This linkage between the larynx and the lungs becomes more urgent in the latter half of Bestial Burden’s “Primitive Struggle,” which features a recording of an increasingly intense bout of coughing. Bodily limits obviously constrict the lifespan of the voice (we all die), but in the affliction and infirmity of the organism, the body also forces the voice into sound, suspending its capability for the mind to use it for speech (or, more aptly, singing).

Likewise, pain and the threat of bodily death provoke screaming. On I Shall Die Here, The Body’s exploration of the journey toward suicide conditions a kind of maniacal screaming that seems to erupt out of the awareness of both mortal suffering and the coming certainty of death. King’s vocals emerge from between the Scylla and Charybdis of these threats, finding a chink in the walls of the bodily prison to call to the outside. The scream is itself the beginning of ecstasy, in the previous sense of “standing outside;” it propels breath through a semi-intentional network of vocal cord configurations, briefly pushing consciousness outside the body’s walls as it recognizes its own voice. A brief moment of dissociation occurs here, disconnecting the mind from bodily pain. Of course, screaming is only one example of this involuntary mechanism, and on both Pharmakon and The Body’s albums, screaming is fully intentional, mimicking the outward show of this mundane ecstasy in an external form, thereby invoking the terror associated with screaming pain and howling fear.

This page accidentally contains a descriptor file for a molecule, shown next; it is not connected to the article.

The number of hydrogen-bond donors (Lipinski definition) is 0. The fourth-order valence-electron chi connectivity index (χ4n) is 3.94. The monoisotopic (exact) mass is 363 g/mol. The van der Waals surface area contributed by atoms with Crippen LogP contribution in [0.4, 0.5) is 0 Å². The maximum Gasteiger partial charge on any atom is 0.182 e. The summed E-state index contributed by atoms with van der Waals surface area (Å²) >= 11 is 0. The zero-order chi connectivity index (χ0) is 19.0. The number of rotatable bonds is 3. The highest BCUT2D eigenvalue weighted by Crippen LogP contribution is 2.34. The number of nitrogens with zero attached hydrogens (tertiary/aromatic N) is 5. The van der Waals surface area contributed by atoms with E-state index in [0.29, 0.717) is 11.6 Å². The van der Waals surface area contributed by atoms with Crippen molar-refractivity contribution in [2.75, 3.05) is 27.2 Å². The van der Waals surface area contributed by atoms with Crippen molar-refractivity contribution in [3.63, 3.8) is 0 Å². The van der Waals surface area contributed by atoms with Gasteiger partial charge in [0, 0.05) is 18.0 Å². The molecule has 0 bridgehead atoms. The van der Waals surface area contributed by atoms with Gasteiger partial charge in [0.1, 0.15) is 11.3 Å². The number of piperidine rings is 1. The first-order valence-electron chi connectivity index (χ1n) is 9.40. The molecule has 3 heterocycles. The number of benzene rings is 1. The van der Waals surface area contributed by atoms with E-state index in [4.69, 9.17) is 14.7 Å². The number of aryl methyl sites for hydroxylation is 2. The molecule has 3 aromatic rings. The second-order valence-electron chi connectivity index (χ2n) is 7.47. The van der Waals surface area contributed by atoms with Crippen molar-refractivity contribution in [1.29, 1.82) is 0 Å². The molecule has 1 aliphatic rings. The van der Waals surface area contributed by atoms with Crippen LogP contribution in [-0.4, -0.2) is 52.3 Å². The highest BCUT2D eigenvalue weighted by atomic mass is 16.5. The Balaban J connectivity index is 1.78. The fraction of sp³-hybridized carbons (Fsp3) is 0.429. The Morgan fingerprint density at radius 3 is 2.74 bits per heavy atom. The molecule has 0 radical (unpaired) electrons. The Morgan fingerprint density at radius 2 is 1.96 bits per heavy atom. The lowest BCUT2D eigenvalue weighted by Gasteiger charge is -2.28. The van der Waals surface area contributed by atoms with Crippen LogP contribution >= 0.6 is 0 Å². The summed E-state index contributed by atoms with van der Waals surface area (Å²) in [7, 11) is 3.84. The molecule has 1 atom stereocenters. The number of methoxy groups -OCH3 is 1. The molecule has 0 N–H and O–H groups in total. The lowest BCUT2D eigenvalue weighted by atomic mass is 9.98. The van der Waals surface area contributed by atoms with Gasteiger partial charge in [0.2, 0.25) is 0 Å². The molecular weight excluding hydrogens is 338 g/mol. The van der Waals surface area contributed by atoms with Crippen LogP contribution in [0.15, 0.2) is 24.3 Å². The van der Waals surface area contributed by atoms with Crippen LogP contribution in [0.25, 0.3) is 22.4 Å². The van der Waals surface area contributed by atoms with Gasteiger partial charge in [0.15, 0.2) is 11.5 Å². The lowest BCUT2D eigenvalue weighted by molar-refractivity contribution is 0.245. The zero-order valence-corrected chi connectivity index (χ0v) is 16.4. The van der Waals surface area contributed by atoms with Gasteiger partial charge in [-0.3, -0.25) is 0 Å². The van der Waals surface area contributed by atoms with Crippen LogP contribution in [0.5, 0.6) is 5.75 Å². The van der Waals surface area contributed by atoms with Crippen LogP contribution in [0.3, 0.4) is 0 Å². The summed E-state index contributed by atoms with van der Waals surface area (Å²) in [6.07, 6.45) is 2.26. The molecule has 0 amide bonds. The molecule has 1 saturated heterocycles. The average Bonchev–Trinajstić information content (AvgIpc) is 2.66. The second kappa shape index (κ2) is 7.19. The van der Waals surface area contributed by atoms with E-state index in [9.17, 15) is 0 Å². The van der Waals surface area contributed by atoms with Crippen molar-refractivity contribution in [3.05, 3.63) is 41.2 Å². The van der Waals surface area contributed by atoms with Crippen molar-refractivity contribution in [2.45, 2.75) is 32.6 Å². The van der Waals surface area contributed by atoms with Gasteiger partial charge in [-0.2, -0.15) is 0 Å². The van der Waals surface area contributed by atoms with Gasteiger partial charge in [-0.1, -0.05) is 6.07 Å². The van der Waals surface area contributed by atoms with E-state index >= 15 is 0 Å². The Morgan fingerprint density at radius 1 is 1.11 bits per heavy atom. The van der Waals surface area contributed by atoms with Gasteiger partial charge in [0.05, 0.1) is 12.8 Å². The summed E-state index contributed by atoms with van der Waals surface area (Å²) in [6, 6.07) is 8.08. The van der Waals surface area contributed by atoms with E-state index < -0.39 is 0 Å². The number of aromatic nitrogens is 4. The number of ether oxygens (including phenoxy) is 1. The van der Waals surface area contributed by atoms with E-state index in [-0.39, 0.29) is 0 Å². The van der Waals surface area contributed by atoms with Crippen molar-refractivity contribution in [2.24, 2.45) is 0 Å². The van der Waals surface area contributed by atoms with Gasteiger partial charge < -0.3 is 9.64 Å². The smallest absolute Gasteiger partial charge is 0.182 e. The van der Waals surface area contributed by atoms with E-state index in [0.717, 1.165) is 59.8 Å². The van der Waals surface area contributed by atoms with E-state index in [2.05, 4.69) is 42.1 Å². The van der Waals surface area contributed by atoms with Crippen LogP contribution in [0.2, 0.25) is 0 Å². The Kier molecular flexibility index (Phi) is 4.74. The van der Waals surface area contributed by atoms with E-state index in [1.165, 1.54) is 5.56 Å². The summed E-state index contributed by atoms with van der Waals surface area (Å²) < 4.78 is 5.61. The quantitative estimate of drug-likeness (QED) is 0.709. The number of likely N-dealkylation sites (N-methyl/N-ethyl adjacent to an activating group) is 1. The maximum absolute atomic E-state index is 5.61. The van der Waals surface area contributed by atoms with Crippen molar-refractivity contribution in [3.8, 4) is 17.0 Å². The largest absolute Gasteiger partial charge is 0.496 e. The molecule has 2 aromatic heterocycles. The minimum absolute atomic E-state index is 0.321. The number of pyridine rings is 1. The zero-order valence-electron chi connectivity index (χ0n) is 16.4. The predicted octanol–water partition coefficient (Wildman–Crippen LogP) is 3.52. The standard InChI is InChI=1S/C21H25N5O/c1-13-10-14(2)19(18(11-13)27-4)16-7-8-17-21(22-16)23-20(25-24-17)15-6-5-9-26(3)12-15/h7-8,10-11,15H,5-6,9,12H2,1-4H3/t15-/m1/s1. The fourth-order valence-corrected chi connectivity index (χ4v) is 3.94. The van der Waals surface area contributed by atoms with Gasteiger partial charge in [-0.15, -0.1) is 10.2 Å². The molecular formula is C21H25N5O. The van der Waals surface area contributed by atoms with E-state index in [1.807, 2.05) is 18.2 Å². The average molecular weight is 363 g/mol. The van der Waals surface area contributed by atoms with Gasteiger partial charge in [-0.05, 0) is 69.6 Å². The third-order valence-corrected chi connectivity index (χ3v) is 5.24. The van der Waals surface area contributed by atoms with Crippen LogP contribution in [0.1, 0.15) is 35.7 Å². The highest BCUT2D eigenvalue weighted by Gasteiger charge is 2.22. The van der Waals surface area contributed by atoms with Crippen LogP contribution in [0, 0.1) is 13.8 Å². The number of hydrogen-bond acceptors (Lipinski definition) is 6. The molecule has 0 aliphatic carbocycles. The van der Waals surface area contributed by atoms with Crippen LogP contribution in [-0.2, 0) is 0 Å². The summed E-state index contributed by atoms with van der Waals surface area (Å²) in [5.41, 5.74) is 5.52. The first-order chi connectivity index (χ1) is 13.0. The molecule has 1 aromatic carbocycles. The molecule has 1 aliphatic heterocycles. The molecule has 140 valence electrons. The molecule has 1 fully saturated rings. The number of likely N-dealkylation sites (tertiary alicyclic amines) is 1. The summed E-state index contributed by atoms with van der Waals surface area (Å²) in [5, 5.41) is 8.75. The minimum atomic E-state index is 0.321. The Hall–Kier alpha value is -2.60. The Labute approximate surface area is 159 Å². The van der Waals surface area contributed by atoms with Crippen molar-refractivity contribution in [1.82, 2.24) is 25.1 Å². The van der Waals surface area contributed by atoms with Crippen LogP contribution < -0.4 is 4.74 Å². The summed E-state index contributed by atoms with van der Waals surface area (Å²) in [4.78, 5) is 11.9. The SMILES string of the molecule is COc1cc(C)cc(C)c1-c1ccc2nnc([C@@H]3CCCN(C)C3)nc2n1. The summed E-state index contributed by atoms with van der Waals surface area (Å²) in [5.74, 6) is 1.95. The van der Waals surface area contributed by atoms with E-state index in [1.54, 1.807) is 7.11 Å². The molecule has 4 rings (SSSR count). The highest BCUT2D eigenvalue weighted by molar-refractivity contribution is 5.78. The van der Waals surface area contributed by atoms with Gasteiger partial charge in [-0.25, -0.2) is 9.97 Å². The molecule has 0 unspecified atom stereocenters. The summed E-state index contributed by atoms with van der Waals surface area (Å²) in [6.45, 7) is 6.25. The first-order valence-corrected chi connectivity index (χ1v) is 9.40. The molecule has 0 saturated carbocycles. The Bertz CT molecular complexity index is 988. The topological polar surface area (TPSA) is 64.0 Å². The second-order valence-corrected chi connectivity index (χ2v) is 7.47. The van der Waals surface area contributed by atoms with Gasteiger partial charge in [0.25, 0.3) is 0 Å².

But Bestial Burden ends in hideous, seemingly (but we know better) uncontrollable laughter, which provides another view of ecstatic bodily exit. Similarly, Gira’s howls, moans, and yawps throughout To Be Kind constitute an ecstatic response to pleasure, rather than pain. But pleasure and pain and desire and terror are mortal sensations that only make sense in an embodied context. This suggests that our sympathetic responses may only rarely reach true sympathy, in that the listener may only achieve the ecstasy of the performer in rare moments when the terror or pleasure becomes too great — due to the extremity of the performer’s (performed) response.